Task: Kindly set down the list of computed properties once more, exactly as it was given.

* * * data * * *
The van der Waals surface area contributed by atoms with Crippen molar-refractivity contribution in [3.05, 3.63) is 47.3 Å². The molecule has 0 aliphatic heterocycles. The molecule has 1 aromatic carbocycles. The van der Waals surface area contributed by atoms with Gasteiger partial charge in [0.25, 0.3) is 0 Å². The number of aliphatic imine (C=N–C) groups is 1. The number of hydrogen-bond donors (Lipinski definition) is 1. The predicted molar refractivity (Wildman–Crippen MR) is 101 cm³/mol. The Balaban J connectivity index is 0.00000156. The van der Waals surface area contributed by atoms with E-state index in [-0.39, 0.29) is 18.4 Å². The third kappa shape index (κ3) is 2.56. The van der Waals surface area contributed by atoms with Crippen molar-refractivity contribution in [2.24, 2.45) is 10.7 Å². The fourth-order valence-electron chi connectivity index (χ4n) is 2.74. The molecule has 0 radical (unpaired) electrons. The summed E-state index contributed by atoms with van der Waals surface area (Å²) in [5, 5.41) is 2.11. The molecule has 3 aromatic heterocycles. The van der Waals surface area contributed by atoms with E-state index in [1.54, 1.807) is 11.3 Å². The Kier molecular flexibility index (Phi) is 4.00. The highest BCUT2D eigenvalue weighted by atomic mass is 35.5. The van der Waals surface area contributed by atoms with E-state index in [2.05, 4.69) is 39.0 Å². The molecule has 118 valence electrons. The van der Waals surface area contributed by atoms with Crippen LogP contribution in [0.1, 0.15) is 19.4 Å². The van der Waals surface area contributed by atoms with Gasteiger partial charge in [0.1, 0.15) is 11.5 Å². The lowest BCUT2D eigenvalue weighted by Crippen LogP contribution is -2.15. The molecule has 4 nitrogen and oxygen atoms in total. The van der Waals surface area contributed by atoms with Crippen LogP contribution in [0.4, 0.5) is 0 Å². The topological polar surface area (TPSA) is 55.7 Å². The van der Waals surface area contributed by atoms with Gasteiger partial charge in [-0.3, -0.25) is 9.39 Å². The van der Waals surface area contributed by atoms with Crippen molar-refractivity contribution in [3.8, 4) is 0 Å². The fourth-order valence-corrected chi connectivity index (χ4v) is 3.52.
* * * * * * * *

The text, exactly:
The van der Waals surface area contributed by atoms with Crippen molar-refractivity contribution in [3.05, 3.63) is 47.3 Å². The molecule has 0 aliphatic heterocycles. The molecule has 1 aromatic carbocycles. The van der Waals surface area contributed by atoms with Gasteiger partial charge in [0.25, 0.3) is 0 Å². The number of aliphatic imine (C=N–C) groups is 1. The number of hydrogen-bond donors (Lipinski definition) is 1. The predicted molar refractivity (Wildman–Crippen MR) is 101 cm³/mol. The Balaban J connectivity index is 0.00000156. The van der Waals surface area contributed by atoms with E-state index in [-0.39, 0.29) is 18.4 Å². The third kappa shape index (κ3) is 2.56. The van der Waals surface area contributed by atoms with Crippen molar-refractivity contribution in [2.24, 2.45) is 10.7 Å². The fourth-order valence-electron chi connectivity index (χ4n) is 2.74. The molecule has 0 radical (unpaired) electrons. The summed E-state index contributed by atoms with van der Waals surface area (Å²) in [5, 5.41) is 2.11. The molecule has 3 aromatic heterocycles. The van der Waals surface area contributed by atoms with E-state index in [1.54, 1.807) is 11.3 Å². The Kier molecular flexibility index (Phi) is 4.00. The highest BCUT2D eigenvalue weighted by atomic mass is 35.5. The van der Waals surface area contributed by atoms with E-state index in [2.05, 4.69) is 39.0 Å². The molecule has 118 valence electrons. The van der Waals surface area contributed by atoms with Crippen LogP contribution in [0.1, 0.15) is 19.4 Å². The van der Waals surface area contributed by atoms with Gasteiger partial charge in [0.1, 0.15) is 11.5 Å². The lowest BCUT2D eigenvalue weighted by Crippen LogP contribution is -2.15. The molecule has 4 nitrogen and oxygen atoms in total. The van der Waals surface area contributed by atoms with Crippen LogP contribution in [0.4, 0.5) is 0 Å². The topological polar surface area (TPSA) is 55.7 Å². The van der Waals surface area contributed by atoms with Gasteiger partial charge in [-0.3, -0.25) is 9.39 Å². The van der Waals surface area contributed by atoms with Crippen molar-refractivity contribution in [3.8, 4) is 0 Å². The fourth-order valence-corrected chi connectivity index (χ4v) is 3.52.